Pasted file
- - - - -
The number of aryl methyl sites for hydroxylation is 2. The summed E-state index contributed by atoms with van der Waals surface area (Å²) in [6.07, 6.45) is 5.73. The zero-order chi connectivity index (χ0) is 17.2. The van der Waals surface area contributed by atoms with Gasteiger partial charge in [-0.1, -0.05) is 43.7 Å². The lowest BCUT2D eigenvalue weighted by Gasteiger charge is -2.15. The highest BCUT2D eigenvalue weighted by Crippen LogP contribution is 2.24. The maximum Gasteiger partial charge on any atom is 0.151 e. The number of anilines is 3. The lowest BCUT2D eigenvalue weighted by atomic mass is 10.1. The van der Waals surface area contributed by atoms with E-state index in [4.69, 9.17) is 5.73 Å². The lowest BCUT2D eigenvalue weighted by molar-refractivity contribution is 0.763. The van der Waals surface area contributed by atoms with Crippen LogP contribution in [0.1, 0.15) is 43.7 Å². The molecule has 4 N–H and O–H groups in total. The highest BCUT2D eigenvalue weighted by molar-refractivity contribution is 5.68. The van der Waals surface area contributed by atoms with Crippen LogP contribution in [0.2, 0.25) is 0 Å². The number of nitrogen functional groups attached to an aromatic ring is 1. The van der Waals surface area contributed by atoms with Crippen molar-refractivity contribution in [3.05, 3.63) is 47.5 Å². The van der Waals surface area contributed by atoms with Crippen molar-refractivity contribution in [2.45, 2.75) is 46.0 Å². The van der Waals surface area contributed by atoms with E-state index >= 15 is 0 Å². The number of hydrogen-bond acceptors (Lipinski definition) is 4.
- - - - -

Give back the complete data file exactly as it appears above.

The number of aryl methyl sites for hydroxylation is 2. The summed E-state index contributed by atoms with van der Waals surface area (Å²) in [6.07, 6.45) is 5.73. The zero-order chi connectivity index (χ0) is 17.2. The van der Waals surface area contributed by atoms with Gasteiger partial charge in [-0.1, -0.05) is 43.7 Å². The lowest BCUT2D eigenvalue weighted by Gasteiger charge is -2.15. The highest BCUT2D eigenvalue weighted by Crippen LogP contribution is 2.24. The maximum Gasteiger partial charge on any atom is 0.151 e. The number of anilines is 3. The lowest BCUT2D eigenvalue weighted by atomic mass is 10.1. The van der Waals surface area contributed by atoms with E-state index in [4.69, 9.17) is 5.73 Å². The lowest BCUT2D eigenvalue weighted by molar-refractivity contribution is 0.763. The van der Waals surface area contributed by atoms with Crippen LogP contribution in [0.1, 0.15) is 43.7 Å². The molecule has 4 N–H and O–H groups in total. The highest BCUT2D eigenvalue weighted by molar-refractivity contribution is 5.68. The van der Waals surface area contributed by atoms with Crippen LogP contribution in [0.2, 0.25) is 0 Å². The number of nitrogen functional groups attached to an aromatic ring is 1. The van der Waals surface area contributed by atoms with Crippen molar-refractivity contribution in [3.05, 3.63) is 47.5 Å². The van der Waals surface area contributed by atoms with Crippen molar-refractivity contribution in [2.45, 2.75) is 46.0 Å². The van der Waals surface area contributed by atoms with E-state index >= 15 is 0 Å². The number of hydrogen-bond acceptors (Lipinski definition) is 4.